“ An expansive reading of summary disposition is likely much wider than what was originally intended by the Act. A better view is that Summary Judgment in 7(2)(e) of the Arbitration Act means disposition under Rule 7.2 (Admissions) and 7.3 (No Merit); or Division 2 of Part 7 of the Rules. The other procedures included in Part 7 of the Rules, while they may fall short of a full trial, are one step removed from the operation of Rules 7.2 and 7.3 which, due to developments in the law, are themselves somewhat removed from a pre-Hryniak understanding of Summary Judgment. These latter procedures are efficient and cost-effective ways to determine a dispute but are probably not speedier than arbitration and, as such, beyond the scope and intention of section 7(2)(e) of the Arbitration Act”.
Having set out the above, Master Schlosser then turned to determine whether Rules 7.2 and 7.3 of the Alberta Rules of Court, Alta Reg 124/2010 “as they are now understood and applied” allowed him to conclude that summary judgment was suitable for the matter before him. He referred to Medicine Shoppe Canada Inc. v. Devchand, 2012 ABQB 375 paras 24-25 regarding the “principles governing contractual arbitration clauses and the Summary Judgment Exemption”.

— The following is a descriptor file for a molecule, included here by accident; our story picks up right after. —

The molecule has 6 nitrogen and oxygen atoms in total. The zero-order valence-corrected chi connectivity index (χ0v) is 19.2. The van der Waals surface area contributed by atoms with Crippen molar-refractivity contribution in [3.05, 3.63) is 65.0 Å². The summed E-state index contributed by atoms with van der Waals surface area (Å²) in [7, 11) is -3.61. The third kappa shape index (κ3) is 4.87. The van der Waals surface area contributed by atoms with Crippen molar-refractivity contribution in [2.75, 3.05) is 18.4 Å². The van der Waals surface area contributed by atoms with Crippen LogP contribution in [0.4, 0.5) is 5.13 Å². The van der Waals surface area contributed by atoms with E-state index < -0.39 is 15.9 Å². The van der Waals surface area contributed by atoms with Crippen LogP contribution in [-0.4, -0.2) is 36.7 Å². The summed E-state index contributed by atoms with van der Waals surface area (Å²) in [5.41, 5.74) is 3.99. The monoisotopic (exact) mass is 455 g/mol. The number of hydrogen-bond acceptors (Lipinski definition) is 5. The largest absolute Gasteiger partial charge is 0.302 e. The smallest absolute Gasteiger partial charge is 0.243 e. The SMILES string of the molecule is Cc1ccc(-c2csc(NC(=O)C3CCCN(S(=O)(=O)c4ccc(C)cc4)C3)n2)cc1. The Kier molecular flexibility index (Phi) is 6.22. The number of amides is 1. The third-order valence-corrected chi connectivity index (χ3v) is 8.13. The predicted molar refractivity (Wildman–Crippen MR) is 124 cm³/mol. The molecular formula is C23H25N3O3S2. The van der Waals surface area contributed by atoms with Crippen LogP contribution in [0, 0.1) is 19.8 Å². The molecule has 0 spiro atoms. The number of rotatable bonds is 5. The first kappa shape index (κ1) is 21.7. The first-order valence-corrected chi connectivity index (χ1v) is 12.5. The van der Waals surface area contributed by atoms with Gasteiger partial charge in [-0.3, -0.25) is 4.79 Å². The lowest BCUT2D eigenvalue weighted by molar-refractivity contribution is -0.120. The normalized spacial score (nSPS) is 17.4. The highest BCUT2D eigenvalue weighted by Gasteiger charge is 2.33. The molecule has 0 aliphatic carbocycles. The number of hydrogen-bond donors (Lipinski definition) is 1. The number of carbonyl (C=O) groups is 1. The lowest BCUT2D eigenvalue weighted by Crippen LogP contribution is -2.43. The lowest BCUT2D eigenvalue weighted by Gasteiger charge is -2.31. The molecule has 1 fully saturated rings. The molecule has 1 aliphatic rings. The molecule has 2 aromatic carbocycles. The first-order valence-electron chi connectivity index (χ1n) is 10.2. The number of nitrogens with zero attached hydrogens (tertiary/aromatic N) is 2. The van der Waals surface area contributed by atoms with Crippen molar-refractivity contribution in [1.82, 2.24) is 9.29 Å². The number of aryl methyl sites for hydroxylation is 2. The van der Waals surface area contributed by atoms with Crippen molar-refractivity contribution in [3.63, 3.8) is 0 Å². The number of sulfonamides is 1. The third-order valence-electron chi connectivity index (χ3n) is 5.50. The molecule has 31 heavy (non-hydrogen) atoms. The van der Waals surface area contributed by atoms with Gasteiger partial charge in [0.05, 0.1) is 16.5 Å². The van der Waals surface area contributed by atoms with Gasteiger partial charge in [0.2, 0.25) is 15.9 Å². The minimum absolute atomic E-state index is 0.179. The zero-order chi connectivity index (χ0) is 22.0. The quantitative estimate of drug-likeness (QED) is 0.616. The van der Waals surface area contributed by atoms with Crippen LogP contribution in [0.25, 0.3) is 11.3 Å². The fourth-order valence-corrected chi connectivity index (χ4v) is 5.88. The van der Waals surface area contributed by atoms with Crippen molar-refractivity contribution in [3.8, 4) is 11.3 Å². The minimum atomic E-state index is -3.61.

Though he noted that the summary judgment exemption was now “more inclusive”, the principles listed in the 2012 decision still applied. Master Schlosser observed that Melcor had the burden to demonstrate that the exemption applied and the “default is to uphold the contractual agreement and stay the action”. He then added a reference to Medicine Shoppe Canada Inc. v. Devchand para. 28 regarding the consequences of having no motion for summary judgment.
“ In my view, if a plaintiff wishes to contend on an application for a stay pending arbitration that the Summary Judgment Exemption applies, the plaintiff must first have filed a summary judgment application together with the supporting affidavit. Until that time, the Summary Judgment Exemption is not in issue. Devchand has not done so. Accordingly, the questions posed of McKay are neither material nor relevant to the Stay Application”.